39% of Maltese say they are uncomfortable with children dating Roma

A Eurobarometer survey has revealed that 39% of Maltese would feel 'uncomfortable' if one of their children was in a romantic relationship with a person of Roma ethnicity

The European Union’s new commissioner for equality Helena Dalli has already announced that one of her first visits will be to a Roma settlement
The European Union’s new commissioner for equality Helena Dalli has already announced that one of her first visits will be to a Roma settlement

The European Union’s new commissioner for equality Helena Dalli has already announced that one of her first visits will be to a Roma settlement, a minority which faced its own ‘Porajmos’, or Holocaust at the hands of the Nazis and which she described as “Europe’s most discriminated”.

But a recently published Eurobarometer survey suggests that she faces an uphill battle to change popular sentiment against this community

And prejudice is rife even in Dalli’s home country, Malta, which does not have a sizeable Roma minority living on the island but tends to be exposed to the Italian media which is rife with anti-Roma prejudice propagated by far-right leader Matteo Salvini.

Indeed, only 10% of Maltese have actually been acquainted with Roma people compared to 20% of EU respondents to a Eurobarometer survey.

The findings reveal that 39% of Maltese would feel “uncomfortable” if one of their children is in a romantic relationship with a person of Roma ethnicity – nine points higher than the percentage of respondents in all 28 EU members states who feel the same. Only 24% of Maltese would be completely comfortable while 10% would be moderately comfortable.

The greatest discomfort on this aspect is expressed by Bulgarians (73%), Greeks (60%), Cyriots (55%) and Italians (51%). On the other hand, only 12% of Swedish respondents would feel uncomfortable with their children dating a Roma person.

Moreover, 21% of Maltese – compared to 27% of all EU respondents – would feel uncomfortable if their children have Roma schoolmates.

Only 31% would feel completely comfortable while 19% would feel moderately comfortable.

While 49% of respondents in all EU member states would feel comfortable with a prime minister of Roma ethnicity, only 32% of Maltese express the same feeling. The least comfortable with the prospect are the Lithuanians, Bulgarians, Estonians and Italians.

A protest in Bucharest, Romania in 2018 by Romani people against antigypsyism in Europe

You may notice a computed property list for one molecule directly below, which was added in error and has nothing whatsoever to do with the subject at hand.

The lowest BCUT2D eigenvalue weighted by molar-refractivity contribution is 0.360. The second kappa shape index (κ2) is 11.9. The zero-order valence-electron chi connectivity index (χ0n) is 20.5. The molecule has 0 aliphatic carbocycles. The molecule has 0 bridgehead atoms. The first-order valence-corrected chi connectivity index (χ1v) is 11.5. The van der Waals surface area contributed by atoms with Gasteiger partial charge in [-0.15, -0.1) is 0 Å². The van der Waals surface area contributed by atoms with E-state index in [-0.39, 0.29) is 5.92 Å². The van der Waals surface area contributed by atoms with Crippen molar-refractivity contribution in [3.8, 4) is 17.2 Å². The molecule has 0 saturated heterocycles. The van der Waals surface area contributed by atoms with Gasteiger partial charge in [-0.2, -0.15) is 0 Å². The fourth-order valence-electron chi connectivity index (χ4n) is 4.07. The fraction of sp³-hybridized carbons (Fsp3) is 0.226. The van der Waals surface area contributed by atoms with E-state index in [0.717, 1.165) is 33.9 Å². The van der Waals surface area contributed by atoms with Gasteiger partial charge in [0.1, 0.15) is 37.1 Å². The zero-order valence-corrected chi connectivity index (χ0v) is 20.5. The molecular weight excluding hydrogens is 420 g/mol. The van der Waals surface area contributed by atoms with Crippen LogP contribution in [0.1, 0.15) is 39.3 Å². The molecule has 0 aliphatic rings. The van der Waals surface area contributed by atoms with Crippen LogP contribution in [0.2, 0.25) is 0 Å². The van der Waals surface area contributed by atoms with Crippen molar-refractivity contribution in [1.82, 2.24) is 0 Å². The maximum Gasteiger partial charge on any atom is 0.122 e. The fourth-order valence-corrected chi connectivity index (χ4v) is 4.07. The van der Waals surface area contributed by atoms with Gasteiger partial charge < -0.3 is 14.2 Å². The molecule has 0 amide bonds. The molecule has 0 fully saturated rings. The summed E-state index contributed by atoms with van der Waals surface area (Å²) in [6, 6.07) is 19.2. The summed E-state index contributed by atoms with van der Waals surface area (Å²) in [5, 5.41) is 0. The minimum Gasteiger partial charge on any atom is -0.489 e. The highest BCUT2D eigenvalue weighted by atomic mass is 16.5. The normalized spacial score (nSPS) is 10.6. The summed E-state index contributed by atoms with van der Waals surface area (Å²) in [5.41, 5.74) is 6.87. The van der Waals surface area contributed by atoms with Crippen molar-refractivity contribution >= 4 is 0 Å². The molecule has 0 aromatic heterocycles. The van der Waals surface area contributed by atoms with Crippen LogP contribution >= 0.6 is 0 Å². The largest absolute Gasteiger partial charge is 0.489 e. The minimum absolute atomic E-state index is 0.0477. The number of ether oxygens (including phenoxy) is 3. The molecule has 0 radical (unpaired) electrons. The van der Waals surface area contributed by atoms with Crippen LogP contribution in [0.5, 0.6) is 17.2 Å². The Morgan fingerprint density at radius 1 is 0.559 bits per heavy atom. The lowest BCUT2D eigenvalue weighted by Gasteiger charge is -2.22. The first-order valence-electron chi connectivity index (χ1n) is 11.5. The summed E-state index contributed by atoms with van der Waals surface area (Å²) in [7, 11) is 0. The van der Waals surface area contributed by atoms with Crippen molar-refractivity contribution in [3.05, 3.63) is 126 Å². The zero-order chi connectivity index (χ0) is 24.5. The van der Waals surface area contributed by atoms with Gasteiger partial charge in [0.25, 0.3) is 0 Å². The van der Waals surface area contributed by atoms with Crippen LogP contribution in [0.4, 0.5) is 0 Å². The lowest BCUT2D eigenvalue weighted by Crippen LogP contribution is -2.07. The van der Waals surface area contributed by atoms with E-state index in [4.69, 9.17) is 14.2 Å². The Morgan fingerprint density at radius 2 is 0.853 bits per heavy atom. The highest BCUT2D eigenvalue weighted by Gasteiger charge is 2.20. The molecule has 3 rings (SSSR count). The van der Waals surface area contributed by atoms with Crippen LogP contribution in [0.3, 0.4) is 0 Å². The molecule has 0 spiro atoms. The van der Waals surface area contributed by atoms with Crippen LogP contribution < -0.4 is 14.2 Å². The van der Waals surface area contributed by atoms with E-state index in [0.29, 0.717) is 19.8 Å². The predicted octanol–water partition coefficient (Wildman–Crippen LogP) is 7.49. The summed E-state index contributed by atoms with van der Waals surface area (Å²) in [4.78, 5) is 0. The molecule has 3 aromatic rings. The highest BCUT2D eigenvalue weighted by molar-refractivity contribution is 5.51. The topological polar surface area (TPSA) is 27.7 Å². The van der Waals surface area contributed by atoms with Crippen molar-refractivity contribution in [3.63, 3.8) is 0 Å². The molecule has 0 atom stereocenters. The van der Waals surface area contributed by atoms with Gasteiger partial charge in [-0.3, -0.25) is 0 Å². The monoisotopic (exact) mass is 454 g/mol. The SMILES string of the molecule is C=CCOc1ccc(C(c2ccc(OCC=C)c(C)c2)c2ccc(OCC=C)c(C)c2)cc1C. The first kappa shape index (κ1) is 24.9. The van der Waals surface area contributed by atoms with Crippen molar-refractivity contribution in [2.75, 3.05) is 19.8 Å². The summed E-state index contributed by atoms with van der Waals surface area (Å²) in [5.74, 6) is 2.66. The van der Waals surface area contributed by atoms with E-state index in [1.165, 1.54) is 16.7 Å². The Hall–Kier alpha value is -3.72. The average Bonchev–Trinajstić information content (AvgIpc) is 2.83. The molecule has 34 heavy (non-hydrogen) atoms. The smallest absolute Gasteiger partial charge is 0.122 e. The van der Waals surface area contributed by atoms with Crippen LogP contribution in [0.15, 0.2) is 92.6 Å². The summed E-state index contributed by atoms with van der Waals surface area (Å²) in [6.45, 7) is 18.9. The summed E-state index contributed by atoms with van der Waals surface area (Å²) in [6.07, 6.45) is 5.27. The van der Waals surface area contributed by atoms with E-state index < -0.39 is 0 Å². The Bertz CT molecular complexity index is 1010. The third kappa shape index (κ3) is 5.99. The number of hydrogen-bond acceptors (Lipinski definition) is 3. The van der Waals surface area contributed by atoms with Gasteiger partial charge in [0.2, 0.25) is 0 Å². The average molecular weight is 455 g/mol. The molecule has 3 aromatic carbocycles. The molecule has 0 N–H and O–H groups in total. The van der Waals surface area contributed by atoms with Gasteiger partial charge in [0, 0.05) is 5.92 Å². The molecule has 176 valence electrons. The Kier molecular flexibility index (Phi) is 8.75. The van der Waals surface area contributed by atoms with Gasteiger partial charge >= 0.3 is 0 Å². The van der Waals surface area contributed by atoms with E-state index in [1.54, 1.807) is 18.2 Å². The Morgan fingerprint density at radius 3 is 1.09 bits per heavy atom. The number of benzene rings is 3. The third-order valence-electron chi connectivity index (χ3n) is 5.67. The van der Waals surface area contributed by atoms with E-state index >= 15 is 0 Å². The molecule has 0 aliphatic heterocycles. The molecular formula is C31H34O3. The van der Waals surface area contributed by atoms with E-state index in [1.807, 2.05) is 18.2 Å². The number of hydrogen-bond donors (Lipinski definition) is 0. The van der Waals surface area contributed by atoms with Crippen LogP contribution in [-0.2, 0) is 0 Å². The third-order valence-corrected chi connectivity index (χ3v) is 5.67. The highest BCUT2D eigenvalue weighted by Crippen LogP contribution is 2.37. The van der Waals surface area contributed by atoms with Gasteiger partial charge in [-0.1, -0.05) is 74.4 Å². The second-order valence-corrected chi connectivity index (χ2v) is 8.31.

A protest in Bucharest, Romania in 2018 by Romani people against antigypsyism in Europe

Overall the survey found that 61% of Europeans agree that society would benefit from greater integration of Roma people. The Maltese were the most non-committal with 44% replying ‘doesn’t know’.

Who are the Roma people?

Roma people have a long history of living in Europe with a presence recorded from the 13th Century.

Roma originated in India but left the subcontinent in the 11th century. From there, they crossed into the Byzantine Empire, and then up to southeastern Europe and Spain. Barred from purchasing land or joining guilds, the Roma had no choice but to move about. Wandering became a way of life, and the Roma fit into the European economy by selling merchandise in rural areas distant from shops.

Europe’s Roma and Sinti people were targeted by the Nazis for total destruction. The Porrajmos, or Porajmos, which translates to ‘the Devouring’, is the term used to describe the Nazi genocide of Europe’s Roma and Sinti population. More than 200,000 Roma and Sinti were murdered or died as a result of starvation or disease, around 25% of the pre-war population. Many more were imprisoned, used as forced labour or subject to forced sterilisation and medical experimentation.

They are now widely recognised as one of the EU’s largest minority groups with an estimate of more than 10m Roma living in Europe. The term “Roma”, first chosen at the inaugural World Romani Congress held in London in 1971, is now widely accepted across the European Union (EU) as a generic term to describe a diverse range of communities, tribes and clans. They are now widely recognised as one of the EU’s largest minority groups with an estimate of more than 10 million Roma living in Europe.

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